Mimic Arc with no heap, maybe 'static

#1

I have a library that uses Arc in defining, what is essentially an AST, I’m using a type to

roughly something like:

pub type ShrPtr<T> = std::sync::Arc<T>;
pub struct GetClampAbove<T, B, Min> {
    binding: ShrPtr<B>,
    min: ShrPtr<Min>,
    _phantom: PhantomData<fn() -> T>,
}
...
let input = .. get some input;
let min = ShrPtr::new(20);
let above = ShrPtr::new(GetClampAbove::new(input, min));
let mul = ShrPtr::new(GetMul::new(above, ShrPtr::new(20)));

I’m trying to make a no_std compatible version of my library and I’d like to be able to build these AST like structures with entirely statically allocated data… no heap.

Arc::new takes ownership of its argument, allocates space for it on the heap, copies it there, and then keeps track of it, so we know that the data lives as long as the Arc. I’m not sure how to mimic this ‘take ownership’ but then also be able to create clones that have access to the same data. I have an initial approach here: https://play.rust-lang.org/?version=nightly&mode=debug&edition=2018&gist=6dabf0ec8703b41c9cc2428b6f573522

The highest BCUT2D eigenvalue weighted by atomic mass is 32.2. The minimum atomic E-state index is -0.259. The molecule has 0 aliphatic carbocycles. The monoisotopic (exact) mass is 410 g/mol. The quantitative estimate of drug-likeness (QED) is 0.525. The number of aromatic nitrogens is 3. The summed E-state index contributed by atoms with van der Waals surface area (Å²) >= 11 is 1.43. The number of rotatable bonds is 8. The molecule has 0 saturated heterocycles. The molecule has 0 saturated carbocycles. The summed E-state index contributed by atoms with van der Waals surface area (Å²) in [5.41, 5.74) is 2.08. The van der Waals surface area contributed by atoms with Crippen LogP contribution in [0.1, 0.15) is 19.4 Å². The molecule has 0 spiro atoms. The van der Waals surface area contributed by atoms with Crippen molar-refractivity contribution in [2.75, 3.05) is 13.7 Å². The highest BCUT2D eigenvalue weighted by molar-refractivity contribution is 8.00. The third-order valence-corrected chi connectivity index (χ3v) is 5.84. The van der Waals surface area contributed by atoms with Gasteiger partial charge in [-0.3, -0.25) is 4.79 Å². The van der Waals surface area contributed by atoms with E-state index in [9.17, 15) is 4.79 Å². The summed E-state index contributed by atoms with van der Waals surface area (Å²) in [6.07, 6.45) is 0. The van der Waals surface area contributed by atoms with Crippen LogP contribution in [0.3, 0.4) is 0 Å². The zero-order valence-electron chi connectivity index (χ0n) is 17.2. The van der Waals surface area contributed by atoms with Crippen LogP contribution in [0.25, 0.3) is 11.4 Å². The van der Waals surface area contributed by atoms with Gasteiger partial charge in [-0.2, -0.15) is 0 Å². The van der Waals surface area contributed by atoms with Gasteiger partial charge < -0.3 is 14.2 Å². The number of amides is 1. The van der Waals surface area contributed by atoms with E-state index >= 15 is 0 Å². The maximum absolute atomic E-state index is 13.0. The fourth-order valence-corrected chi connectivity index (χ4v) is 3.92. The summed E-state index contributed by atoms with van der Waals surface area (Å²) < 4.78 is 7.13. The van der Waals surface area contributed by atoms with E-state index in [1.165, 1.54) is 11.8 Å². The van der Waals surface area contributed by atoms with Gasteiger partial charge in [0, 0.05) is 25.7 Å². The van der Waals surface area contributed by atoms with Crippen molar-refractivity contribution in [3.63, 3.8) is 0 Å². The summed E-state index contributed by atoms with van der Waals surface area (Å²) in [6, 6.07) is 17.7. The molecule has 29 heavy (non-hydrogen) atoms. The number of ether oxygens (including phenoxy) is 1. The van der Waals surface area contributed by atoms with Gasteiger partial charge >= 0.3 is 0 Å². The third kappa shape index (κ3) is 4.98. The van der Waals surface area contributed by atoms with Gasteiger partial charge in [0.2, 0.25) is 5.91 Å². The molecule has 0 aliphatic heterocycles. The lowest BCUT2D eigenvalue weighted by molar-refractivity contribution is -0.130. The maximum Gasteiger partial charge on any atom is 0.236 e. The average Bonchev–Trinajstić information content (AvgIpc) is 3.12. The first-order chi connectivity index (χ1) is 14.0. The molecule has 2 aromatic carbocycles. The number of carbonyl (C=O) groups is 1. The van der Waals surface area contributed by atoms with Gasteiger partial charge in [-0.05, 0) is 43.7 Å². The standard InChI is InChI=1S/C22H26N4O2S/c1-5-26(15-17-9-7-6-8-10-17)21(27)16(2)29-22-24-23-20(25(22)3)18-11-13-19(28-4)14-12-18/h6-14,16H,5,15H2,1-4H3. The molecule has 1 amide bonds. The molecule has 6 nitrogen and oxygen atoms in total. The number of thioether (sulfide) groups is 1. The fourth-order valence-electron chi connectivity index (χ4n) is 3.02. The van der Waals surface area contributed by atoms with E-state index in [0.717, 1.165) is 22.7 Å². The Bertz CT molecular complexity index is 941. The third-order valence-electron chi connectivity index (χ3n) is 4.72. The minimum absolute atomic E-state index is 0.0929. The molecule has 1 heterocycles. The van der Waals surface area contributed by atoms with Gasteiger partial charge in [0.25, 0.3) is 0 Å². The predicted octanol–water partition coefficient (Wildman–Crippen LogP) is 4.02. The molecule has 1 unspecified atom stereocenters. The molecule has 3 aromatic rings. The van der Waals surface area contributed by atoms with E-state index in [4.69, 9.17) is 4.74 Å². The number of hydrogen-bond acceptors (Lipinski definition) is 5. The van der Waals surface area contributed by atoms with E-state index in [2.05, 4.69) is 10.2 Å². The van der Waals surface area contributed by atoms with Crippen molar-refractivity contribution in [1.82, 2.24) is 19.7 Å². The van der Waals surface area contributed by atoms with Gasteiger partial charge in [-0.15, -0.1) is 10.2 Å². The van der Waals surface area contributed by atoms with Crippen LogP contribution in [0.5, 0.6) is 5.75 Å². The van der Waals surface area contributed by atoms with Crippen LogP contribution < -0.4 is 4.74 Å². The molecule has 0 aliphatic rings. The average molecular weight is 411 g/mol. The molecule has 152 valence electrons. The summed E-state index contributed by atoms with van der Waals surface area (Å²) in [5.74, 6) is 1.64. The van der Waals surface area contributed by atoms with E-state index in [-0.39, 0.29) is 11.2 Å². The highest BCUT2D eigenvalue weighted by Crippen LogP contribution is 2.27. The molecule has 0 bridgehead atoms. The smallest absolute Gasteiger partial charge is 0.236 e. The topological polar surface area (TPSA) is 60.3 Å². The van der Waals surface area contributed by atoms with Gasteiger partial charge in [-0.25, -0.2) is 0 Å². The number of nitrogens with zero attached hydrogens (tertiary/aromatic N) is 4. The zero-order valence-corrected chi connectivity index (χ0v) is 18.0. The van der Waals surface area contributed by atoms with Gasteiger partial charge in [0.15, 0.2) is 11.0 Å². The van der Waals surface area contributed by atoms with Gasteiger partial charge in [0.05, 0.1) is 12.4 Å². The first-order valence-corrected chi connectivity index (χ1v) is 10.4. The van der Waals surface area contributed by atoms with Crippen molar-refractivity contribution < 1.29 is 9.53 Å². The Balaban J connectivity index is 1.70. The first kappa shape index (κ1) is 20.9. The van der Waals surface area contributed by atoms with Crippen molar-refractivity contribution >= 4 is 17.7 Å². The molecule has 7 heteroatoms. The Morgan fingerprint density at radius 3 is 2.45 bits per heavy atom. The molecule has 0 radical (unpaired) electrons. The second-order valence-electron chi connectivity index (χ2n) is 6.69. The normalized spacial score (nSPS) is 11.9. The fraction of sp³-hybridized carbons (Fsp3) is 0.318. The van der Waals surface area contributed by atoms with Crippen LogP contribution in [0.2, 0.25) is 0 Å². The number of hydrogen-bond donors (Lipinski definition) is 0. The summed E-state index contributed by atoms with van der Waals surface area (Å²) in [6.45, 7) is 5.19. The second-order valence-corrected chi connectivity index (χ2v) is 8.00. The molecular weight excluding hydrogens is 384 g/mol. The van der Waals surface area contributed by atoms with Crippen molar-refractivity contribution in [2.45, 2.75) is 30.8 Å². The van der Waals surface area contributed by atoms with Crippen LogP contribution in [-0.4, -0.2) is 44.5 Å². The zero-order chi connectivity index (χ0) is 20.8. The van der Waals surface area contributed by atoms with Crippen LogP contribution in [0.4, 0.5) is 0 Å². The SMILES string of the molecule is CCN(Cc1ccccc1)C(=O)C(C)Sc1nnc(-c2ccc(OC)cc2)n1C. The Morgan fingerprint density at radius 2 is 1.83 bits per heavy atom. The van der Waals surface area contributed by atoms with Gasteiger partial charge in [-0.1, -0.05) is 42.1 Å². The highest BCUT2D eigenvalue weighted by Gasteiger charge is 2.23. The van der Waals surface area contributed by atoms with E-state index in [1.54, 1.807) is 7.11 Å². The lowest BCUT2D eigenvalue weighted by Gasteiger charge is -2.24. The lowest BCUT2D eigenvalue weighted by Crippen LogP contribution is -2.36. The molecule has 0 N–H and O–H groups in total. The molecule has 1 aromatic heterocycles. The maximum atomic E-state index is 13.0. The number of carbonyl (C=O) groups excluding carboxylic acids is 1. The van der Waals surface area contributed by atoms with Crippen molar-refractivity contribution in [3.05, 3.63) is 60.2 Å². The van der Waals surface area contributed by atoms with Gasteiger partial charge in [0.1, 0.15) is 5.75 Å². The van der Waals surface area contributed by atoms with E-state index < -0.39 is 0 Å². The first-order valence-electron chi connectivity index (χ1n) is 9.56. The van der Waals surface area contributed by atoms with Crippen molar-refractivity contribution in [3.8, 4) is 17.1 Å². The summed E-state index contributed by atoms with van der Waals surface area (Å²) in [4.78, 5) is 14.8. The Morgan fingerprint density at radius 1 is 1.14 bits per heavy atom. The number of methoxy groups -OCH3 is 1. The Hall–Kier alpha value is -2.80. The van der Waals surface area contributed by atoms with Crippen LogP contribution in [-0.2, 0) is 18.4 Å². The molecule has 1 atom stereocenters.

This doesn’t mimic Arc exactly because it takes a reference in new but I’m fine with modifying how I create the AST if I can use it in the same manner as with the dynamic, Arc based approach. It doesn’t work because to use it I have to modify anything that holds my Src wrapper to indicate T: 'static which would mean the stucts that hold these wouldn’t be compatible with Arc anymore.

I’m wondering if anyone has any advice for an approach?

0 Likes

#3

You can be generic over <'a, T: 'a> everywhere. Then you can use &'a T and Arc<T> interchangeably. Only when instantiating and storing your data do you fill in 'static for 'a.

1 Like

#4

hmm, @jethrogb is there a way i can make an interchangeable type alias for:
&'a T vs. Arc<T>

#[cfg(feature = "no_std")]
pub type SharedPtr<'a, T> = &'a T;`
#[cfg(not(feature = "no_std"))]
pub type SharedPtr<'a, T> = Arc<T>; //not sure what to do here

pub struct Container<'a, T: 'a> {
    src: SharedPtr<'a, T>
}

0 Likes

#5

There’s the possibility of being generic over the container type. It can make your use of generic bounds grow very quickly, but it’s a possibility and will produce nice output for everyone using them:

pub struct GetClampAbove<T, BC, MinC> {
    binding: BC,
    min: MinC,
    _phantom: PhantomData<fn() -> T>,
}

impl<T, B, Min, BC, MinC> GetClampAbove<T, BC, MinC>
where